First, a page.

I said "natural spoken language" in this sub-title. Why "natural"? Because artificial languages, or constructed languages, also exist. They are explicitly created by linguists and enthusiasts. For example Esperanto. Or Elvish languages, or Dothraki, or Klingon.
Why "spoken"? Because as a matter of fact we witnessed a birth of a sign language! It is called Nicaraguan Sign Language, it was born spontaneously by deaf Nicaraguan children who didn't have many ways to communicate in schools.
- Languages move.
We know that sometimes speakers of a language come to the teritory where it wasn't spoken before. For example, speakers of English, Spanish, Portuguese etc. came to America, where previously only Native American languages were spoken.
Sometimes languages move faster than people. We know that Ireland was speaking more Irish centuries ago, but people weren't simply displaced. It was an environment in which the society deemed it preferable to switch to English (social pressure and economic benefits).
Languages change, but people sometimes stay in the same region for many thousands of years, while changing languages between generations. For example, geneticists could establish that one of the bodies discovered in English bogs, many thousand years old, was directly related to a modern English speaking person living in the same area. But English came to the islands much later.
- Languages can split and give life to multiple new languages.
As the time comes, a language spoken on a large area can slowly grow differences within itself under many internal and external influences. When the Roman Empire conquered vast areas of land in europe it brought Latin language along. People were switching to Latin, but because they had many different neighbors and previous languages, their newly acquired Latin started adding differences, and what was called Latin before medieval times, transformed itself into many Romance languages (from the name of the city, Rome), including French, Spanish, Portuguese, Catalan, Romanian, Italian and many smaller languages.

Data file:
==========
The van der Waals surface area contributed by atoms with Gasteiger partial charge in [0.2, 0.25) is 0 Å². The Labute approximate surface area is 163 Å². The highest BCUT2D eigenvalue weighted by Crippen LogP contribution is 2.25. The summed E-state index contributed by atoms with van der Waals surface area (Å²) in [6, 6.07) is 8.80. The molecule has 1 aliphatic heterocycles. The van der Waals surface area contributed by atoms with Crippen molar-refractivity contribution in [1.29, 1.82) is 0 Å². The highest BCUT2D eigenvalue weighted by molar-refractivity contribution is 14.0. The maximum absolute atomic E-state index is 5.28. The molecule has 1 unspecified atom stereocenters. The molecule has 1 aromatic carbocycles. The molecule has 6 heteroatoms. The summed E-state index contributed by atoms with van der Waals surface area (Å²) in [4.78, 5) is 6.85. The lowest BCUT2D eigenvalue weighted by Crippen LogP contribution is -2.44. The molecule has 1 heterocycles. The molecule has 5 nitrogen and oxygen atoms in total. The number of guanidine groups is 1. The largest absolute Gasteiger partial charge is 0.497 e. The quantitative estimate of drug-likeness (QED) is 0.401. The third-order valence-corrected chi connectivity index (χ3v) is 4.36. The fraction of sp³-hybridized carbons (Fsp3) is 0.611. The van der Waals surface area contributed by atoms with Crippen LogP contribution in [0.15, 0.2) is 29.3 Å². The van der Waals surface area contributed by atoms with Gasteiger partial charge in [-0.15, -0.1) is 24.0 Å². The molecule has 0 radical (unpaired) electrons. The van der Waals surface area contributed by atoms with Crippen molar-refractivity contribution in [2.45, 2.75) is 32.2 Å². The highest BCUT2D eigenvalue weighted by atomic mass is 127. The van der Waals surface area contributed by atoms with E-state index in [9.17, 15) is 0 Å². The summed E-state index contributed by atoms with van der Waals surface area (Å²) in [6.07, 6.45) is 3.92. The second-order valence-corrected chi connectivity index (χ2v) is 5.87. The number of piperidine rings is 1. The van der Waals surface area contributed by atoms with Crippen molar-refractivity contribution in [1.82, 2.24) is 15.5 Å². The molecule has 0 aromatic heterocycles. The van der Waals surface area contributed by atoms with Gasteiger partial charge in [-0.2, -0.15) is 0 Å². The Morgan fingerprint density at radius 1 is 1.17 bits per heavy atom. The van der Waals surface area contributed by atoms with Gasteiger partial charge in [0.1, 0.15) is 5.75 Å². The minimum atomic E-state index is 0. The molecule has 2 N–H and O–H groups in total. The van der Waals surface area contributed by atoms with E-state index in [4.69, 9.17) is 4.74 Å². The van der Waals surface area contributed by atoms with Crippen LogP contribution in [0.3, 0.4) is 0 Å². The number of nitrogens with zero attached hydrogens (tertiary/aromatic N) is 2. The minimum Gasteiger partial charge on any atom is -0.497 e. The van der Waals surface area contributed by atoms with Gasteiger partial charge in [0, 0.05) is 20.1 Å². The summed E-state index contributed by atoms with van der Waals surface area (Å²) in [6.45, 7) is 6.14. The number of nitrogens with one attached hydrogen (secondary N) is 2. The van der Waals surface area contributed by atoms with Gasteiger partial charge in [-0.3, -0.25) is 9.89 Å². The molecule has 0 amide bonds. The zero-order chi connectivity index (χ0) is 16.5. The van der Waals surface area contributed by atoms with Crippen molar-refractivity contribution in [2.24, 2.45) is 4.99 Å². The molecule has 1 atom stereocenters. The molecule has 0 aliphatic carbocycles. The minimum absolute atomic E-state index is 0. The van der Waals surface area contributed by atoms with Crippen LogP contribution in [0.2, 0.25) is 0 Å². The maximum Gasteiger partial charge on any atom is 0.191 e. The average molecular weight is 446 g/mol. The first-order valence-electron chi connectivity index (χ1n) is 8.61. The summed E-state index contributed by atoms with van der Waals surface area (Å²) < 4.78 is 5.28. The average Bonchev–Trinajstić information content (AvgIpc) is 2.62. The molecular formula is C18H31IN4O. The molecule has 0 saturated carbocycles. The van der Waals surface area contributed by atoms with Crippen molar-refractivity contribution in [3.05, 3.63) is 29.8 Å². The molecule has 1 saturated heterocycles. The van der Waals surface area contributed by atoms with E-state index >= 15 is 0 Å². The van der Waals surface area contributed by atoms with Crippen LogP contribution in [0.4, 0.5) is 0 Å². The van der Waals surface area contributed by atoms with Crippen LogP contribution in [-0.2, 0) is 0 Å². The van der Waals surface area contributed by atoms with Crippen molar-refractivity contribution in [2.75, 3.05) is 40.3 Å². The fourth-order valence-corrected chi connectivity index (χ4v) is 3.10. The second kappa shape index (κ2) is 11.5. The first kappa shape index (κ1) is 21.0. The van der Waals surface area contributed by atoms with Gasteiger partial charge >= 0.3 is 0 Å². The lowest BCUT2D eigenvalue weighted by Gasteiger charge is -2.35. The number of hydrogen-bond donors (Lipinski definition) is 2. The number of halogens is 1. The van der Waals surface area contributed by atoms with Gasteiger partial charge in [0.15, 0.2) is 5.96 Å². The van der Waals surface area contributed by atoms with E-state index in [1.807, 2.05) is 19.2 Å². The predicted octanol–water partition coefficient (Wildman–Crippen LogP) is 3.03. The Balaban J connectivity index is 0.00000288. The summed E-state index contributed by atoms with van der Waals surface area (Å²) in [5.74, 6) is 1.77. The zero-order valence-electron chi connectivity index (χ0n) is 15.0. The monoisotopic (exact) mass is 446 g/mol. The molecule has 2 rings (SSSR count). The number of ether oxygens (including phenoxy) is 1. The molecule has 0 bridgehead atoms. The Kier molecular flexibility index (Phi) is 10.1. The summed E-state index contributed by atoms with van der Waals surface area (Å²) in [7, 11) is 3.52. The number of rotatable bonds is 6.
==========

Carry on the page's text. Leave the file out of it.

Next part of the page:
- Some languages disappear before we can learn about them sufficiently.
For example, we know that there was Etruscan in northern Italy. Etruscans were people with a rich culture, but their written records are very limited to restore a full picture of the language. Or Iberians in Iberian peninsuila. We have fragmentary records of their language, they may or may not have been related to Basques, but we can't know for sure. In Ireland, we can see a beautiful neolithic building (Newgrange), but we know that the people who built it weren't speaking English, and they weren't speaking Irish either! In fact the building is so old that we can only say with some certaintly that the languages we know of weren't in the area at that time. So we have a sign of beautiful culture without any known language along with it.